Apparently, being freed from consumer protection laws is not enough for the airlines.
They also seek to stop foreign competition from
airlines such as Norwegian Air, WOW Airlines and Emirates.
Blocking foreign competition will result in higher prices and fewer choices for consumers.
Higher ticket prices will directly affect
all who fly various US airlines, and so it's important to make sure
this issue stays in the spotlight.
CEOs from American, Delta and United will meet
with President Trump Thursday, and likely will discuss placing
limits on foreign air competition, and air traffic control privatization.
As profits soar to record levels, passengers
are enduring reductions in flights, shrinking seats, and less reliable
air travel, especially from small- and medium-size cities.
The major US carriers want to keep out the big Mid-East airlines: Emirates, Etihad and Qatar.
Paul Hudson, president of FlyersRights.org and
member of the FAA Aviation Rulemaking Advisory Committee, compared the
airline industry now to the railroad industry in the 19th century:
"Then, railroads controlled long-distance transportation as well as the
courts and government regulators. A new word was coined to describe
their abusive treatment of the public: being 'railroaded'. Today,
Americans are being 'airlined.'"
Furthermore, the airlines are pushing for
privatization of the Air Traffic Control system. The plan for
privatization leaves little room for government supervision over an
inherently governmental function, would transfer all government air
traffic control to an AMTRAK-like entity controlled by the airlines, and
grant a long list of demands sought by the air controller union,
including the right to strike. Such legislation
was passed by the House in the last Congress but not acted on by the Senate.
Guessing what Trump will do is like a crapshoot
On the one hand, Trump's view of the airline industry may be colored not by what the current state of the airline industry, but what his experience was back in the late 80s and 90s.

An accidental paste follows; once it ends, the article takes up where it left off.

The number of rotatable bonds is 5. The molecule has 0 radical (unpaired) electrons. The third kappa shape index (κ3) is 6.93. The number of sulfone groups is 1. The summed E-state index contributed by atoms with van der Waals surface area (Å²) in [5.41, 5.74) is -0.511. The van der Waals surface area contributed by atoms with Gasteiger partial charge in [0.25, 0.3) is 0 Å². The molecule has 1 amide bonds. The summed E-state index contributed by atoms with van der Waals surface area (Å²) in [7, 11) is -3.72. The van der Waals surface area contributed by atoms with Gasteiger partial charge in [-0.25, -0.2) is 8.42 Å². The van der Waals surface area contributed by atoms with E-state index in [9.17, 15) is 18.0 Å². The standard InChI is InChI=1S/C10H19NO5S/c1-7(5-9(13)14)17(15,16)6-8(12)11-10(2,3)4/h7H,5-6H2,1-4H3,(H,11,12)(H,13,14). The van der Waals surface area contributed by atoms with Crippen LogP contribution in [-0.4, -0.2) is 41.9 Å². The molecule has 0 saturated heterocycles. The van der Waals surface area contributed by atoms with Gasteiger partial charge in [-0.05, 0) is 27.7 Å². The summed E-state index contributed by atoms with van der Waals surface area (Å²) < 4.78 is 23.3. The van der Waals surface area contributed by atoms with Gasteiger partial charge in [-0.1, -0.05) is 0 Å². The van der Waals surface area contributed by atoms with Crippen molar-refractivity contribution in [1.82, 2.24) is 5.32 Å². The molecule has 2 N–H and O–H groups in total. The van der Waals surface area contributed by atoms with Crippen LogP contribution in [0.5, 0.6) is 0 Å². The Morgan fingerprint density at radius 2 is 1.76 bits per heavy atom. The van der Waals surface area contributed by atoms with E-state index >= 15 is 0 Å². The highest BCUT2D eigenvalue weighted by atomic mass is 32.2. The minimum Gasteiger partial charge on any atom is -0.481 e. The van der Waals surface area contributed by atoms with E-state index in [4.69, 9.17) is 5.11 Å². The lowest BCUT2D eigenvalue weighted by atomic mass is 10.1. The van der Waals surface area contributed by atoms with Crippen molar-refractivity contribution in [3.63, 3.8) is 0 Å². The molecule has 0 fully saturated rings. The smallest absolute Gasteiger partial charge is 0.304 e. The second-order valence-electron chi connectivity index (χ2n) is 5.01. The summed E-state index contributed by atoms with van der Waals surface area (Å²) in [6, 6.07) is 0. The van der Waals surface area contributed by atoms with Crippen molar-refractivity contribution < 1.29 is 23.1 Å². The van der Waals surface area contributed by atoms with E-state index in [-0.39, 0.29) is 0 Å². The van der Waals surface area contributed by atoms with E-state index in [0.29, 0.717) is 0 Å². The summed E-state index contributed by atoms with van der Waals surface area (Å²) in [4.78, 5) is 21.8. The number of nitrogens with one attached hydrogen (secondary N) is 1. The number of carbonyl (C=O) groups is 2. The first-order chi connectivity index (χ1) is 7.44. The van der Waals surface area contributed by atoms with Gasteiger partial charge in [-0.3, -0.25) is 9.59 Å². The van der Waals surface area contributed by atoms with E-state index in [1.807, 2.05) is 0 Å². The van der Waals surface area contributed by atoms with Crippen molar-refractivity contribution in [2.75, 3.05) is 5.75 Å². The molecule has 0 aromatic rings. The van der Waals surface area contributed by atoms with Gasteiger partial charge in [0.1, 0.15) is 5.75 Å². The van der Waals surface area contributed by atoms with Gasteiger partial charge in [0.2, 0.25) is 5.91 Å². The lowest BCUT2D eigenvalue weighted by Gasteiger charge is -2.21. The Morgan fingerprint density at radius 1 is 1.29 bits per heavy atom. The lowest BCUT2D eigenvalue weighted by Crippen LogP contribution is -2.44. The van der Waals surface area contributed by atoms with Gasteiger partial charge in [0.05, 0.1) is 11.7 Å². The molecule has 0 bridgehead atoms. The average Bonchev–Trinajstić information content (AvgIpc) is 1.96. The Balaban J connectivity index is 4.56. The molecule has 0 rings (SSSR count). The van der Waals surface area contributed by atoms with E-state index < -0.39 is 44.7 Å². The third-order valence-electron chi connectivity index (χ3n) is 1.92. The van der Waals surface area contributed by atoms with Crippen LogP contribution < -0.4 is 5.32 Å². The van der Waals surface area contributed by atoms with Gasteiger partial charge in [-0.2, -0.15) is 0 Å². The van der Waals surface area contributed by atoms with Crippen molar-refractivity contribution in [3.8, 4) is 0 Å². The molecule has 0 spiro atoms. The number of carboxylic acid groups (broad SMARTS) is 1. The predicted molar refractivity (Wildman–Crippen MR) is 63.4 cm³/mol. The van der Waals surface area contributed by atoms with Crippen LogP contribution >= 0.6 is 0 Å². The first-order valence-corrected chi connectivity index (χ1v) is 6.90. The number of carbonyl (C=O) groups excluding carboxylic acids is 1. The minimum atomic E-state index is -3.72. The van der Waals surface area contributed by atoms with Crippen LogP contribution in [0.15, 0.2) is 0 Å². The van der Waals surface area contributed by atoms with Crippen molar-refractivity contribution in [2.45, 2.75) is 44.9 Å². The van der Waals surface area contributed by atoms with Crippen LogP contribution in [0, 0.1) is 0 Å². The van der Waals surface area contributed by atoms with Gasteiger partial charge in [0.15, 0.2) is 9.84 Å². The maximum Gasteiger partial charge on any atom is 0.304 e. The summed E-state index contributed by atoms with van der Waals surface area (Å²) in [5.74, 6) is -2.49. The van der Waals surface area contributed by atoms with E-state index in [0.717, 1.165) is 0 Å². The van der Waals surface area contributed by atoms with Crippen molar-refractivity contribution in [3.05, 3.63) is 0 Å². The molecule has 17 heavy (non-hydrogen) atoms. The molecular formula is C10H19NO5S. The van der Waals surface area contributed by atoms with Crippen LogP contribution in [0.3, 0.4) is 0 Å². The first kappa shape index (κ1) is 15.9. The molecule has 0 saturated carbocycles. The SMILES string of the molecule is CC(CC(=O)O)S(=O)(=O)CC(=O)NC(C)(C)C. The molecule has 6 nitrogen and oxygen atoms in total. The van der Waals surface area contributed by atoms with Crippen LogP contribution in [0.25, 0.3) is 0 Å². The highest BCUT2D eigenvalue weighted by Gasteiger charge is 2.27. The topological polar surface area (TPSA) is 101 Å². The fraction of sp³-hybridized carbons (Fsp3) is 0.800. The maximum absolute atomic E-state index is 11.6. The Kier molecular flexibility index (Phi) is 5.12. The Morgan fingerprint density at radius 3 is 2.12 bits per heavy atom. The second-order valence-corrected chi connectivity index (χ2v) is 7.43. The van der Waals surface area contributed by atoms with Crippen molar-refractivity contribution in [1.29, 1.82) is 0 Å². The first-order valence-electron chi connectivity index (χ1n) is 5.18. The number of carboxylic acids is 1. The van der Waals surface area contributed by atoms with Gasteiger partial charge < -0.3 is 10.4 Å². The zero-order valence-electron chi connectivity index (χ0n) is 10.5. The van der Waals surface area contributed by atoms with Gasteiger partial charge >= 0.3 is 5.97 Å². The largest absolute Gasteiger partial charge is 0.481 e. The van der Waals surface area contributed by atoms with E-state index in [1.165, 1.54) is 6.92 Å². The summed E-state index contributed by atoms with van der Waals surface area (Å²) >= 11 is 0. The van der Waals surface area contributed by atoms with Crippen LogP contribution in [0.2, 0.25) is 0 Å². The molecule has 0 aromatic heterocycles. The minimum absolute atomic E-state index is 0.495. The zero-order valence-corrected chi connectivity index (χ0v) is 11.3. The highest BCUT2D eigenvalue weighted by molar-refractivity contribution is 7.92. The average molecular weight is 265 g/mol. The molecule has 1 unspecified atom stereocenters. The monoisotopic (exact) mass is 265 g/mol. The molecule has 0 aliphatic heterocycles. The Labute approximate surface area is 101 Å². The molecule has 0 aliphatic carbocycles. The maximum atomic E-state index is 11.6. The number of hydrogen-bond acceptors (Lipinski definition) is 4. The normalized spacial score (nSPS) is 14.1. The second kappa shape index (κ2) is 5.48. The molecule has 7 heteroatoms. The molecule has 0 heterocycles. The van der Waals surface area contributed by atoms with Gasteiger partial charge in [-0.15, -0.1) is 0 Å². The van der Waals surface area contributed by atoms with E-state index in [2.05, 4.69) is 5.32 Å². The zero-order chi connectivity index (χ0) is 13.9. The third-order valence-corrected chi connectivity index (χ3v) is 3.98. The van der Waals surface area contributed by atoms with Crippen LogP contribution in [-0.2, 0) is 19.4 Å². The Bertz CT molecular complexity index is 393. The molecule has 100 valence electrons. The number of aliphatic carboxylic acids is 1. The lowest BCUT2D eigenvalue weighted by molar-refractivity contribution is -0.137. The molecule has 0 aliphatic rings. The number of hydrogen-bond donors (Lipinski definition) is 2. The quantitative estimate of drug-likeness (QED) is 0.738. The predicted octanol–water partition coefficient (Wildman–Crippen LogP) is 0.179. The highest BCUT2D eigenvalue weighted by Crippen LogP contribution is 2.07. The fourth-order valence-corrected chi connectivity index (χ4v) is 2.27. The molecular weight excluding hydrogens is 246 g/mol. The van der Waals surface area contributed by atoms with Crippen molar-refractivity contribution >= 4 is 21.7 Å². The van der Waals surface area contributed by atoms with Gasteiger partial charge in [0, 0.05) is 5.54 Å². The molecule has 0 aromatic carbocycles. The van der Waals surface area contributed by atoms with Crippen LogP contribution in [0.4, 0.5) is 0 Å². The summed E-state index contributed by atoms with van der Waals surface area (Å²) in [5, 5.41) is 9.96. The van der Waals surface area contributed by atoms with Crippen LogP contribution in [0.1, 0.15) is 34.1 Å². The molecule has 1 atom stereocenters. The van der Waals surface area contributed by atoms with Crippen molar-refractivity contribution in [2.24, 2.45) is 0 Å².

Trump Airlines launched in 1989 and offered hourly flights between Boston, New York City and Washington D.C.
Trump purchased Eastern Air Lines
Shuttle, which had been offering hourly flights on the East Coast since
1961 with moderate success. The airline had succeeded because of its
no-frills service, you didn't need a reservation ahead of time, there
were no seat assignments, no check-ins, and no boarding passes. You
could show up and hop on a plane for cheap.
When Trump bought 17 of the company's
Boeing 727s for $365 million in 1988 he added maple-wood veneer, chrome
seat-belt latches and gold-colored bathroom fixtures.
This alienated customers, and with the
high fuel prices of the late 80s, resulted in Trump Airlines never
turning a profit in its 4 years. As Time
explains: The high debt forced Trump to
default on his loans and ownership of the company was turned over to
creditors. The Trump Shuttle ceased to exist in 1992 when it was merged
into a new corporation, Shuttle Inc.
He may assume its the airline industry is pretty much the same as it was back then, which it most certainly is not.
On the other hand, "no more competition" is the opposite of Trump's economic program for some industries, such as pharmaceuticals.
American, Delta and United have a chance to present their version of
"alternative facts" to a new administration that has already admitted
through its principal spokespersons that facts be damned.
These Big 3 airlines will seek
to maintain their high-fare, poor service death grip on US travelers by
suppressing competition from domestic as well as foreign airlines.
addition, they love getting all sorts of goodies from taxpayers, be it